Matīss Groskaufmanis & Sharon Haar Live-Live
The Live-Live studio focused on collective self-build “kit” models for affordable housing. Student-led offices explored how the design, development, and care for oneself and one’s home can be articulated as a collective and replicable project.
Rising prices of new housing suggest that an economic upturn might be on its way for Detroit. However, it is likely that a significant part of Detroit’s current population will be excluded from the benefits of the ongoing infusion of the work and workers of the knowledge economy. To address this, the studio explored alternatives to the traditional frameworks of residential real estate development, individual mortgages, and thus financialization of one’s life. If we empower communities to produce environments that inform their personal and collective lives, can we also think of the design of those homes beyond the proliferating invasion of work into the domestic sphere? Can we think of alternative forms of self-built or organized domestic space that would support a way of life that pertains to “live-live”, rather than “live-work”?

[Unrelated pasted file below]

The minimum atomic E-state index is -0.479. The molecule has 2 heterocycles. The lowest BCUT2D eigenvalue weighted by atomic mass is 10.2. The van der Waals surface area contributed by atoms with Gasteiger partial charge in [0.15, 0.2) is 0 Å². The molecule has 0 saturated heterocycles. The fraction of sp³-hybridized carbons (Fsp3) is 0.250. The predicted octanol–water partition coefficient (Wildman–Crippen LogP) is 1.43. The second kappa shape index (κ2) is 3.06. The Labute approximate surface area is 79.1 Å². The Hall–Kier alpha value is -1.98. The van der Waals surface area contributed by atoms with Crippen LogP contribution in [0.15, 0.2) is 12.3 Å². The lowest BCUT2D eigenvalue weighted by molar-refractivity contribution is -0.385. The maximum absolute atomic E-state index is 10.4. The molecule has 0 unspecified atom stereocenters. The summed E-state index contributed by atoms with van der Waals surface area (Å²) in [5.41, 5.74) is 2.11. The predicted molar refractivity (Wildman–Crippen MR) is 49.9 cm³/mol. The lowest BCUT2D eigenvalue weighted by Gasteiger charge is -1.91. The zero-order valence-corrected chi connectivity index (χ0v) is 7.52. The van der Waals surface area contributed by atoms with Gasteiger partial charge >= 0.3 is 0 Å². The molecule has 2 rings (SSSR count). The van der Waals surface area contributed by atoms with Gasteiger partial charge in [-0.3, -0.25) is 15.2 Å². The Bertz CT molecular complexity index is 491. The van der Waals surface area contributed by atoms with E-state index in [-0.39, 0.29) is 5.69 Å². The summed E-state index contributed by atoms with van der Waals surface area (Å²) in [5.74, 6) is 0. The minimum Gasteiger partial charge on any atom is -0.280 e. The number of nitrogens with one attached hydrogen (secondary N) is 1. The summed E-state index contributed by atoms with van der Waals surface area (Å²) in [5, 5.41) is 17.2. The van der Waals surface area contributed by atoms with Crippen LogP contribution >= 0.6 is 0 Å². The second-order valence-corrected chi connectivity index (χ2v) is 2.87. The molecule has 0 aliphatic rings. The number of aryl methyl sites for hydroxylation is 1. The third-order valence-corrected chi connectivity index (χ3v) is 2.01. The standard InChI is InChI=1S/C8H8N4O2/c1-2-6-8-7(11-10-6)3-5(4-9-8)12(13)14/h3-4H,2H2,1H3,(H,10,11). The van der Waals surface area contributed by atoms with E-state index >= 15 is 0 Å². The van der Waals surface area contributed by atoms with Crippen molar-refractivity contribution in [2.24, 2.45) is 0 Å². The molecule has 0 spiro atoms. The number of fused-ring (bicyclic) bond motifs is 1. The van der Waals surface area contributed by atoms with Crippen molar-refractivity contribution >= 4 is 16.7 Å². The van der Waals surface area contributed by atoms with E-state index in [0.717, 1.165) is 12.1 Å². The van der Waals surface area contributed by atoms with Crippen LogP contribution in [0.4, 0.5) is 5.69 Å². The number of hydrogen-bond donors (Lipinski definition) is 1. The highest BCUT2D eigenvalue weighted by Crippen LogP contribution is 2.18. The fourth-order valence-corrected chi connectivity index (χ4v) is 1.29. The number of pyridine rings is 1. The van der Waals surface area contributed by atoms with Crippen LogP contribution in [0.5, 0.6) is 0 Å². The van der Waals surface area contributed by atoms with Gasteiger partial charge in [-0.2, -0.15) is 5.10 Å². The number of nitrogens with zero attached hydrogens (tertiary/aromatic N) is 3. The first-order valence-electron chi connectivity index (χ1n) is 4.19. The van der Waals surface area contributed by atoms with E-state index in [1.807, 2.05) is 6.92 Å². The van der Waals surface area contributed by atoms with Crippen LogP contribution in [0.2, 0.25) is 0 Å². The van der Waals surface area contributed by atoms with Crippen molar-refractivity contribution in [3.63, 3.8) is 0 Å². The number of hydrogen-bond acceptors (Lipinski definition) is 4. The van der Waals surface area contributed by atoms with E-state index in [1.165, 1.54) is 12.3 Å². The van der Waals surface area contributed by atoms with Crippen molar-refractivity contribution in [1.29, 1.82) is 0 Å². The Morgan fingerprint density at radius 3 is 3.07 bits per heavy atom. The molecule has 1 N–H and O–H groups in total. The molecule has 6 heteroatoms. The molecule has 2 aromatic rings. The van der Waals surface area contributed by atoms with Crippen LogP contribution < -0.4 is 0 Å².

To envision a new, open source, and collective model of development, we need a fresh look at the systemic components that cumulatively make up a housing block. Can we consider a spatial formula for a housing development that could be replicated multiple times? Within these frameworks, the offices studied issues such as urban design, domesticity, communal living, economies of production, constructability, and others.
Jiasun Wei + Weiling Luo + Jacqueline Daniel – “One Size Fits Few”
“One Size Fits Few” consists of parallel strips of housing containing a spectrum of sharing; in recognizing that despite variations in living preferences, sharing is possible and beneficial in creating affordability and neighborhood.
We have defined three sharing types/unit types:
Tasty + Clean: A kitchen and bathroom are shared amongst four people.
Tasty: A kitchen is shared amongst two people.
Introverted Extrovert: These residents don’t share but reside within the neighbourhood of sharers.
Michael Ferguson, Linda Lee, Delaney McCraney, Reed Miller – “Mine, Ours, Everyone’s”
“Mine, Ours, Everyone’s” combines townhouses and highrises like those dispersed throughout Detroit’s Lafayette Park in a single dense, replicable site plan, affording residents the benefits of both private and collective living. In doing so, the project supports a wider range of lifestyles along with certain exceptional, luxurious uses that aren’t feasible in typical multi-family developments. The combined, “Live-Live” value of these domestic arrangements exceeds their separate offerings.